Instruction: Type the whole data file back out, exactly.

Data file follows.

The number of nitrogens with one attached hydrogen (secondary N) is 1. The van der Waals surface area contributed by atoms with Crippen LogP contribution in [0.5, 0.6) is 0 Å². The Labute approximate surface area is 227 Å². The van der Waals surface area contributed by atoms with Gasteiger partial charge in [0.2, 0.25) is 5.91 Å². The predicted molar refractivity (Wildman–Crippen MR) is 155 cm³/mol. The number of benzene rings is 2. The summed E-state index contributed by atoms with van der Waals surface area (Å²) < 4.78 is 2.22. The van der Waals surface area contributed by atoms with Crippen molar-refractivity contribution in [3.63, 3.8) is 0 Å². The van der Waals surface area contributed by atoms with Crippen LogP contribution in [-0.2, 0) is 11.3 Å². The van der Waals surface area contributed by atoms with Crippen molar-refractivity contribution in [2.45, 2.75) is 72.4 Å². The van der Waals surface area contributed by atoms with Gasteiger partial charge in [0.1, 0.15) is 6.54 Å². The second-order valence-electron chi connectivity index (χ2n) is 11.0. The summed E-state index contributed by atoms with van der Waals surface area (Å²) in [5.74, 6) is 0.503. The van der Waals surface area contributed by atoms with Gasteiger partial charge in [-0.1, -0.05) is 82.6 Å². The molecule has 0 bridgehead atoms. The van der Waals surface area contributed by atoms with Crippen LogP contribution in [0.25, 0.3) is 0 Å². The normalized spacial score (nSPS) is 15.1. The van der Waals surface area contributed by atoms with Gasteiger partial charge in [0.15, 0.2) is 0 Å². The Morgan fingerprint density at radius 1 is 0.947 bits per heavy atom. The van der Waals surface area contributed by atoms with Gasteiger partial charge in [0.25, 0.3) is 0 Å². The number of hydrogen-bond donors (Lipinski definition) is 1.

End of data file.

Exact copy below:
The number of nitrogens with one attached hydrogen (secondary N) is 1. The van der Waals surface area contributed by atoms with Crippen LogP contribution in [0.5, 0.6) is 0 Å². The Labute approximate surface area is 227 Å². The van der Waals surface area contributed by atoms with Gasteiger partial charge in [0.2, 0.25) is 5.91 Å². The predicted molar refractivity (Wildman–Crippen MR) is 155 cm³/mol. The number of benzene rings is 2. The summed E-state index contributed by atoms with van der Waals surface area (Å²) < 4.78 is 2.22. The van der Waals surface area contributed by atoms with Crippen molar-refractivity contribution in [3.63, 3.8) is 0 Å². The van der Waals surface area contributed by atoms with Crippen LogP contribution in [-0.2, 0) is 11.3 Å². The van der Waals surface area contributed by atoms with Crippen molar-refractivity contribution in [2.45, 2.75) is 72.4 Å². The van der Waals surface area contributed by atoms with Gasteiger partial charge in [0.1, 0.15) is 6.54 Å². The second-order valence-electron chi connectivity index (χ2n) is 11.0. The summed E-state index contributed by atoms with van der Waals surface area (Å²) in [5.74, 6) is 0.503. The van der Waals surface area contributed by atoms with Gasteiger partial charge in [-0.1, -0.05) is 82.6 Å². The molecule has 0 bridgehead atoms. The van der Waals surface area contributed by atoms with Crippen LogP contribution in [0.25, 0.3) is 0 Å². The normalized spacial score (nSPS) is 15.1. The van der Waals surface area contributed by atoms with Gasteiger partial charge in [0.15, 0.2) is 0 Å². The Morgan fingerprint density at radius 1 is 0.947 bits per heavy atom. The van der Waals surface area contributed by atoms with Gasteiger partial charge in [0.25, 0.3) is 0 Å². The number of hydrogen-bond donors (Lipinski definition) is 1.